eDiscovery Daily Blog

2019 eDiscovery Case Law Year in Review, Part 3

As we noted Tuesday and yesterday, eDiscovery Daily published 66 posts related to eDiscovery case decisions and activities over the past year, covering 56 unique cases!  Yesterday, we looked back at cases related to cooperation, form of production, privilege and confidentiality disputes, social media related disputes and a key case regarding biometric security.  Today, let’s take a look back at cases related to disputes regarding proportionality vs. relevancy vs. privacy.

We grouped those cases into common subject themes and will review them over the next few posts.  Perhaps you missed some of these?  Now is your chance to catch up!

It’s also worth noting that Tom O’Connor and I will once again be discussing some of these cases – and what the legal profession can learn from those rulings – on our webcast on Wednesday, January 29thImportant eDiscovery Case Law Decisions of 2019 and Their Impact on 2020 at noon CT (1pm ET, 10am PT).  The webcast is CLE accredited in selected states, so come check it out!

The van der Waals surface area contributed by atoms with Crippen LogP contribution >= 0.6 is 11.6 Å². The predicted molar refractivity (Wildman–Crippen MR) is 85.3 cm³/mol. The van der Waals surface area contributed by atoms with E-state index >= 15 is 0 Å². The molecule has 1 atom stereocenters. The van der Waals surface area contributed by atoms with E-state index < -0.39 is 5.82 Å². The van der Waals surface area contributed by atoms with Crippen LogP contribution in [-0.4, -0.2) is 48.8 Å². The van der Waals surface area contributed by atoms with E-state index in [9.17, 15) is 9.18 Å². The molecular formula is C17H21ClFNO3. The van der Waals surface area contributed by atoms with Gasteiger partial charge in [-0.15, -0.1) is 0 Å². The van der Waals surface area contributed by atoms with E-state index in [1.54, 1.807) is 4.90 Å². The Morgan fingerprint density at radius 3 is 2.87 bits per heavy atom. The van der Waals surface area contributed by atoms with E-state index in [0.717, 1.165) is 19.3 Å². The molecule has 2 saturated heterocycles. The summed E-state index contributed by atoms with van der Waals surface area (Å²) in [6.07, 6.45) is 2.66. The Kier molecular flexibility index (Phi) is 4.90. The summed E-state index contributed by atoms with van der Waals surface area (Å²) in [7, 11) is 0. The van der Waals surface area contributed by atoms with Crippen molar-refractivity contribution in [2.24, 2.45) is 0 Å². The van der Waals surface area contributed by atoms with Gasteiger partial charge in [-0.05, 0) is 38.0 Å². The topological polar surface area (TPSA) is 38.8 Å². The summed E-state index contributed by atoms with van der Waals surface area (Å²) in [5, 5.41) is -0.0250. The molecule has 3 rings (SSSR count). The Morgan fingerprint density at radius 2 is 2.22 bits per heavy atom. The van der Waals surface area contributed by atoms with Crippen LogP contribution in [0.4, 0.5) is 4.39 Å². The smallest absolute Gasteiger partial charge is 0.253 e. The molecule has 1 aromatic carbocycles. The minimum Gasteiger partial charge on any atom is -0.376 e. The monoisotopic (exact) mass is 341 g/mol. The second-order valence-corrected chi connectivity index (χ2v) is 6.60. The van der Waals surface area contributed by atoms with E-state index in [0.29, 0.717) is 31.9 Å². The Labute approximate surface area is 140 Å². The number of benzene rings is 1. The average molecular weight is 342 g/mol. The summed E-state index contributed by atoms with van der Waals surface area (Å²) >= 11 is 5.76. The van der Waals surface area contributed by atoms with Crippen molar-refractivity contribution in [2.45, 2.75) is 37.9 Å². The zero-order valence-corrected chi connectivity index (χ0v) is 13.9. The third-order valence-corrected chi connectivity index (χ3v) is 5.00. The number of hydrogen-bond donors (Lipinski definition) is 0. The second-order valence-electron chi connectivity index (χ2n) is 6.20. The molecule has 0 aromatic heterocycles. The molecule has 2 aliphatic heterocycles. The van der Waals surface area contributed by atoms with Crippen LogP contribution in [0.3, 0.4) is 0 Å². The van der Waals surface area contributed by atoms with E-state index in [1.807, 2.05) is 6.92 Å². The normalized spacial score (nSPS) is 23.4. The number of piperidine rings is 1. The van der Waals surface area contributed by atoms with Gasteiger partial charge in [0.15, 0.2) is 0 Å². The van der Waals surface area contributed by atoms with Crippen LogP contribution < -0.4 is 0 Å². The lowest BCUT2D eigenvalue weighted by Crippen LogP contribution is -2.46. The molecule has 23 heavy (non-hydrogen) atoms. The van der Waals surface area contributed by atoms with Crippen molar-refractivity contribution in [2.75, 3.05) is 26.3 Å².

PROPORTIONALITY vs. RELEVANCY vs. PRIVACY

Since the 2015 Federal Rules changes and changes to Rule 26(b)(1) regarding the scope of discovery, we’re seeing more disputes regarding proportionality vs. relevancy vs. privacy than ever.  Once again this year, there are a lot of disputes related to proportionality vs. relevancy, relevancy vs. privacy and proportionality vs. privacy and they cover all sorts of disputes.  Here are fourteen cases related to proportionality vs. relevancy vs. privacy this past year:

Court Sides with Defendants in Subpoena of Police Department Records of Unsolved Murder: In Farmers New World Life Ins. Co. v. Atchison, Oklahoma District Judge Timothy D. DiGiusti granted the “Children” defendants’ Motion to Compel against non-party City of Oklahoma City Police Department (“OCPD”) to comply with the Children’s subpoena of records related to the murder of their father in a civil case with the insurance company.